This is the first study examining public depression literacy for different severity levels. For a number of years, the field of mental health literacy has focused on public knowledge related to individual diseases. Accordingly, some information is already available nationally and internationally, for example on the correct recognition of depression, the classification of treatability or the assessment of the effectiveness of various measures or helpful persons to turn to (e.g., [7, 9, 13, 14]). However, not all of these studies made use of vignettes to elicit public beliefs. When vignettes were employed, usually only one case story was used, which then tended to depict the clinical picture of moderate depression. Consequently, little is known to date about public knowledge of a mild or severe course of depression. Since early detection and initiation of treatment are also of great importance in mild depression, the present study is an innovative approach that can make a clear contribution to the state of current research in this area. Overall, our results indicate that beliefs about disease and treatment hardly differ between varying severity levels of depression.


When evaluating our findings, some methodological aspects have to be mentioned and discussed. Our analyses are based on a carefully drawn random sample and a response rate of 46.8% is in line with participation rates of other studies [36]. Nevertheless, we cannot rule out selection bias due to non-response. Non-responders may have different beliefs regarding severity of depression and possible treatment options. However, the comparison of social demographic characteristics in the sample with official statistics indicates that selection bias is limited in this regard. A design using vignettes to elicit beliefs among the general public is frequently applied in population-based attitude research in mental health. The vignettes should not be too long to be included in surveys. In turn, this can mean that the case stories may be too short to convey a holistic picture of the individual with depression, or that they could not be kept in mind throughout the whole interview. Experts in the field as well as recommendations from national guidelines were consulted when developing the case stories of varying depression severity. This ensures that the levels of severity are displayed correctly. However, when asked for what they think the person in the vignette has, hardly any participant named a degree, but rather stated depression in general. Whether this means that different degrees of severity are not known to the general public, or are known, but were not thought to be of importance in this context, cannot be said. One might argue that this is an unfavorable circumstance when setting out to evaluate differences that are based on different degrees of severity. However, the vignettes in our study were non-labeled, i.e., participants were not informed about the ‘correct’ diagnosis of the person in the vignette. We assumed that respondents would come to different conclusions when presented with varying symptomatology.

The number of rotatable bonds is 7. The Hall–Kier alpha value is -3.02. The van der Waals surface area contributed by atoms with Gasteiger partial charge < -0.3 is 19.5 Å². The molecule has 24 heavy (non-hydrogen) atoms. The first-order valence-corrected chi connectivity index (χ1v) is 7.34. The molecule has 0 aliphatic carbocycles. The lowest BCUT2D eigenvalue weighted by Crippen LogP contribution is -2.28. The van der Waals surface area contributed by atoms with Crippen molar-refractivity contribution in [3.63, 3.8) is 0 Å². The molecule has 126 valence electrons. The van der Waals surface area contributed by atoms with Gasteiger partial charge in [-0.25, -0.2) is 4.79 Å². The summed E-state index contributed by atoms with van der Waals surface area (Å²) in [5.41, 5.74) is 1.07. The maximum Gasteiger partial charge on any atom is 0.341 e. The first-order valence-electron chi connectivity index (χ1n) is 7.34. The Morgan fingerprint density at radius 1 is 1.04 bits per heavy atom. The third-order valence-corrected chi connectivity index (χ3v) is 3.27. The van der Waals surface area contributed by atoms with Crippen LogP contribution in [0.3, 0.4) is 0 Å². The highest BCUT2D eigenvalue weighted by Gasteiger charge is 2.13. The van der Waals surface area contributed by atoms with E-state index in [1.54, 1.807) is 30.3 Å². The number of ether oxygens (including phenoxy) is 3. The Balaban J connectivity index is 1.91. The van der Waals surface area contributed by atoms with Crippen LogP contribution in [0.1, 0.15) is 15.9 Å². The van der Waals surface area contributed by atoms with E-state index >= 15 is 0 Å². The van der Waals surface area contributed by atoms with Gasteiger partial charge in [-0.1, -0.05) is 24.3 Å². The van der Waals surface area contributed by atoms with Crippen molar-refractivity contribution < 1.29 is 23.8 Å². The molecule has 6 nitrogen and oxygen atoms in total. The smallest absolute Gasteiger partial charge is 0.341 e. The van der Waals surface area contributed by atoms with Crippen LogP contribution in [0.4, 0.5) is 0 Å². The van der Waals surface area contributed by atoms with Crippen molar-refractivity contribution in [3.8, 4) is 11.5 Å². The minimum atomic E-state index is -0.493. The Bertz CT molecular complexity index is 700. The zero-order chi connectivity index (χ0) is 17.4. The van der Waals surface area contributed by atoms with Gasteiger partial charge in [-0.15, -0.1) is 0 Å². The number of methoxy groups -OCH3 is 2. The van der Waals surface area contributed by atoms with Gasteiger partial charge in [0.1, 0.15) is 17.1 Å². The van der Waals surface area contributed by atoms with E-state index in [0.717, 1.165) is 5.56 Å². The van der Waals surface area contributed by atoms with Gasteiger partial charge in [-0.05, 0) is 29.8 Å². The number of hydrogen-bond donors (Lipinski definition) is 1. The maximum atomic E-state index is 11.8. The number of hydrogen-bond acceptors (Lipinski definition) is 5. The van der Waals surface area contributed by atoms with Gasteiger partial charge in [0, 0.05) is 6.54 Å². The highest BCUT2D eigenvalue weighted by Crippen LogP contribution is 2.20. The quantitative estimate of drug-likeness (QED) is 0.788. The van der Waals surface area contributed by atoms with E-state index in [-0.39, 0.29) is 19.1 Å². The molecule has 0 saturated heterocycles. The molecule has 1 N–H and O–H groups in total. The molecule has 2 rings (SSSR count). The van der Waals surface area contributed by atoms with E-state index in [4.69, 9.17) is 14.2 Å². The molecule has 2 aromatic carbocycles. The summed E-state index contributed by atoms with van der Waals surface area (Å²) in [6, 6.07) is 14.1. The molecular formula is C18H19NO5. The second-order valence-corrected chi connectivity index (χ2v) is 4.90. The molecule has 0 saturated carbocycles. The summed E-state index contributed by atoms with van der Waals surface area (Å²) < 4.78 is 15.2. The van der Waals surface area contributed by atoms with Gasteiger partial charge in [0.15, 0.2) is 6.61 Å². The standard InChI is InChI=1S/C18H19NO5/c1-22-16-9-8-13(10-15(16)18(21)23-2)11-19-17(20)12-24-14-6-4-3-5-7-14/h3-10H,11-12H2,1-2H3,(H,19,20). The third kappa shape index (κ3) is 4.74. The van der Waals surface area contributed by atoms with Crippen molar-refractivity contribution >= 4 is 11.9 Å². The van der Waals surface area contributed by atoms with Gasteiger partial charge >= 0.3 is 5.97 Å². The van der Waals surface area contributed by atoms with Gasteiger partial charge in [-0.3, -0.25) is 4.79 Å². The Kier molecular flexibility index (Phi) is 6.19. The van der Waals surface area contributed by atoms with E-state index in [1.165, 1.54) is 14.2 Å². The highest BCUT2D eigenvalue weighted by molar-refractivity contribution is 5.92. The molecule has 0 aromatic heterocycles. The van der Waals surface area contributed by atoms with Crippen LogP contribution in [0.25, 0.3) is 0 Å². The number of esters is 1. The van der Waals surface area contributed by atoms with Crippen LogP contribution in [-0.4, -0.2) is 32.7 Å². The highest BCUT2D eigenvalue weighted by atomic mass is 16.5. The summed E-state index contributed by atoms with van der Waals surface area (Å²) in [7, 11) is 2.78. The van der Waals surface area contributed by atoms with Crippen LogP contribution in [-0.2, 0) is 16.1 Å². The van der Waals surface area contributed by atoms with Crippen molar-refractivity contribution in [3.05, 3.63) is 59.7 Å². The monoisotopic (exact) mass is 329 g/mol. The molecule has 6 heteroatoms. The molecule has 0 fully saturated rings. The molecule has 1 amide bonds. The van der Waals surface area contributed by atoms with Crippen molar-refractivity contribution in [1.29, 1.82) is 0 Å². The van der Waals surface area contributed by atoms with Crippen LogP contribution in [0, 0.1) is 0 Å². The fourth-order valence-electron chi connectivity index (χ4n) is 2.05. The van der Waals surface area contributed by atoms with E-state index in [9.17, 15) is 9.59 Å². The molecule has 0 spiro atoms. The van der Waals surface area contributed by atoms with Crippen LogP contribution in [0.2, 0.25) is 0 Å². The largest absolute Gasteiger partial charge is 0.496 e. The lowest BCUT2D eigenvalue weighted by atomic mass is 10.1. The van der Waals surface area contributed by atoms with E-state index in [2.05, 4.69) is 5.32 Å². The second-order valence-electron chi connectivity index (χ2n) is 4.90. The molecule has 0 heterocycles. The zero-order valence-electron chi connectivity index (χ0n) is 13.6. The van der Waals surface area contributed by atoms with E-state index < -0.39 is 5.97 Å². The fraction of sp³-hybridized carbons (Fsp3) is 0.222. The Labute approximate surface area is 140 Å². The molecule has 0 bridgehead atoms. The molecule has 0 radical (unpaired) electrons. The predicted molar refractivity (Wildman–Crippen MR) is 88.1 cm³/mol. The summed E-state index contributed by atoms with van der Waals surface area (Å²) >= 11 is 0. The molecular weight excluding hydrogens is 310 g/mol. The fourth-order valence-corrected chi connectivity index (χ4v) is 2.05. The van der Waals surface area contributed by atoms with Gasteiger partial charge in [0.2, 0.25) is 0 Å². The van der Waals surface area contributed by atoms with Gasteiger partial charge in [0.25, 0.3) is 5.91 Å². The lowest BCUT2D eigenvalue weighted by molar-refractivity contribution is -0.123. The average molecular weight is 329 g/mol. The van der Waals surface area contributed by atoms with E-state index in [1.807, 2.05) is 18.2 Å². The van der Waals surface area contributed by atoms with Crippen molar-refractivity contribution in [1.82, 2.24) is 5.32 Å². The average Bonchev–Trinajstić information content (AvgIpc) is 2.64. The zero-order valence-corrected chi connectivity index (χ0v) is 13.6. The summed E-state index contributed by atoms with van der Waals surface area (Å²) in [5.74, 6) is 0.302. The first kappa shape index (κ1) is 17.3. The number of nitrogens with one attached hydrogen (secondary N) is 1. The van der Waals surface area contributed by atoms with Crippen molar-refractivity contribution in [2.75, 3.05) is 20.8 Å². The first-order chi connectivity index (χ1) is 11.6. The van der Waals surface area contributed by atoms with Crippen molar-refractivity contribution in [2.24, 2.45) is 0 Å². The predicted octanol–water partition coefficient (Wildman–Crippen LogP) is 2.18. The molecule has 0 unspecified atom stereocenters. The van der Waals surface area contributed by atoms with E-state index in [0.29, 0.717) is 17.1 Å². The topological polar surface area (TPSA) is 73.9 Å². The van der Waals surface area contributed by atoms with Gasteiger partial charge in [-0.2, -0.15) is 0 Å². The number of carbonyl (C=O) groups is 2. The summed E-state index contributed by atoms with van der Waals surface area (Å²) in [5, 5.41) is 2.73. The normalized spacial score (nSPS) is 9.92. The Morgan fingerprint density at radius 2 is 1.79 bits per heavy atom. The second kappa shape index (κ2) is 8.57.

Previous research on depression literacy has referred to depression in general, without taking into account different severity levels. As mental health literacy predicts disclosure of illness and help-seeking [2, 4], the public knowledge on depression and its different manifestations is of great relevance. According to national and international guidelines, most treatment recommendations are based on depression severity [20, 35]. Accordingly, treatment options of varying intensity are applied depending on the patient’s diagnosis and tailored to her or his specific needs. Our results indicate that there is a lack of public knowledge and acceptance regarding such treatment approaches which may have unfavorable consequences for adherence. Some interventions that are recommended as evidence-based in the professional community (e.g., online therapy) obviously are not rated as effective by large parts of the general population. In this regard, depression literacy may be improved by psychoeducational interventions. From 2011 to 2014, there was a public awareness campaign targeting information and awareness of depression and other mental health problems in Hamburg, Germany [37]. An evaluation of mental health literacy in the framework of this project showed that people who had been aware of the campaign displayed improved knowledge [38]. This underlines the possible effectiveness of such psychoeducational approaches. However, the content of the public campaign referred to depression in general, and no gradation into severity levels was made.